There’s no doubt that there are some supremely talented hitters available on the MLB free-agent market this winter. 

As general managers scour the market for that impact bat, which will likely cost an exorbitant sum, they will have to dig deep inside the numbers. There are plenty of red flags to consider. Has a player been linked to PEDs in the past? What are his platoon splits? And finally, what kind of a health record does he have?

With these factors in mind, here’s the ranking of the top 15 impact bats on the 2014 MLB free-agent market. This list begins with No. 15 and counts down to the most dangerous bat of all:


15. Mike Morse

2013 Stats: .215/.270/.381, 13 doubles, 13 home runs, .651 OPS, 84 OPS+, 27 home runs, .167 ISO

The numbers were not good for Mike Morse in 2013, but his past success leaves room for optimism.

There simply aren’t that many players on the market with Morse’s 30-home run potential. That raw power also comes with ridiculously high strikeout numbers, as he punched out 25.8 percent of the time in 2013. Plus, Morse has a poor health record, as he has played in 100 games or more just twice in his career.


14. Raul Ibanez

2013 Stats: .242/.306/.487, 20 doubles, 29 home runs, 65 RBI, .793 OPS, 123 OPS+, .244 ISO

In 2013, Raul Ibanez hit 29 home runs, which tied Ted Williams for the most ever by a player aged 41 or older in a single season, as Greg Johns of noted. However, 24 of those long balls came before the All-Star Break and just five after it.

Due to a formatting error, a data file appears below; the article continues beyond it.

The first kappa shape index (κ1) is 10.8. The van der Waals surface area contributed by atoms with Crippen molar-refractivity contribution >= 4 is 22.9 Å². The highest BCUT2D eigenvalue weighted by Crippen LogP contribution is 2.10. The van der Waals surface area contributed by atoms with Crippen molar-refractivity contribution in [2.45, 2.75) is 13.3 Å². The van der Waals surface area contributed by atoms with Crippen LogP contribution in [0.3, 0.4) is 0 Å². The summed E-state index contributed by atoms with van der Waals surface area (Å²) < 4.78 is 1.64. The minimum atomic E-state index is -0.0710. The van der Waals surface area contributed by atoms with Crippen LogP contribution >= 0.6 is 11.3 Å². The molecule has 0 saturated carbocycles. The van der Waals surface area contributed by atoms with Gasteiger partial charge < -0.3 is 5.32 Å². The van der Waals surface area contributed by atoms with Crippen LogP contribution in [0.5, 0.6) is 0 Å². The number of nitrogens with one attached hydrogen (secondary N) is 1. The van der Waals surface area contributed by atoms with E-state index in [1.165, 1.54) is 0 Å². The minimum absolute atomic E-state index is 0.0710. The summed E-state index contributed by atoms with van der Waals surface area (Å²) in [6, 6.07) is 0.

Just which version of Ibanez a team would be signing is unclear. With pop like that, though, Ibanez is a low-risk, high-reward investment worth making.


13. Stephen Drew

2013 Stats: .253/.333/.443, 29 doubles, 8 triples, 13 home runs, .777 OPS, 111 OPS+, .190 ISO

Most of Stephen Drew’s value is tied to his glove, but his bat isn’t bad either. Drew’s .777 OPS ranked fourth best among all shortstops in baseball in 2013.

The price will be steep, but whichever team lands Drew will have a premier player at one of the most challenging spots to fill on the diamond.


12. Jhonny Peralta

2013 Stats: .303/.358/.457, 30 doubles, 11 home runs, 55 RBI, .815 OPS, 119 OPS+, .154 ISO

Jhonny Peralta made a major impact on the Detroit Tigers lineup when he was on the field last season. The problem was that Peralta had to sit out a large portion of the second half while he served a 50-game suspension for PED usage.

GM Dave Dombrowski told James Schmehl of that it’s “unlikely” Peralta will be back in 2014. A shortstop who has clubbed at least 30 doubles in four of the last five seasons, though, will get plenty of offers.


11. Marlon Byrd

2013 Stats: .291/.336/.511, 35 doubles, 5 triples, 24 home runs, 88 RBI, .847 OPS, 138 OPS+, .220 ISO

Based solely on his 2013 stats, Marlon Byrd is one of the most productive hitters on the market and should be in line for a major payday. Based on his spotty track record—like his .488 OPS in 2012—he’s much more likely to receive a one-year deal. 


10. Jarrod Saltalamacchia

2013 Stats: .273/.338/.466, 40 doubles, 14 home runs, 65 RBI, .804 OPS, 118 OPS+, .193 ISO

While the Red Sox are busy pursuing Brian McCann, Pete Abraham of the Boston Globe pointed out that their catcher from 2013 was actually pretty solid:

There is, however, one giant hole in Saltalamacchia’s game: He can’t hit left-handers. In 2013, the catcher hit .294 off righties but just .218 against lefties. For that reason, Saltalamacchia remains stationed in the No. 10 spot on the list.


9. Kendrys Morales

2013 Stats: .277/.336/.449, 34 doubles, 23 home runs, 80 RBI, .785 OPS, 123 OPS+, .171 ISO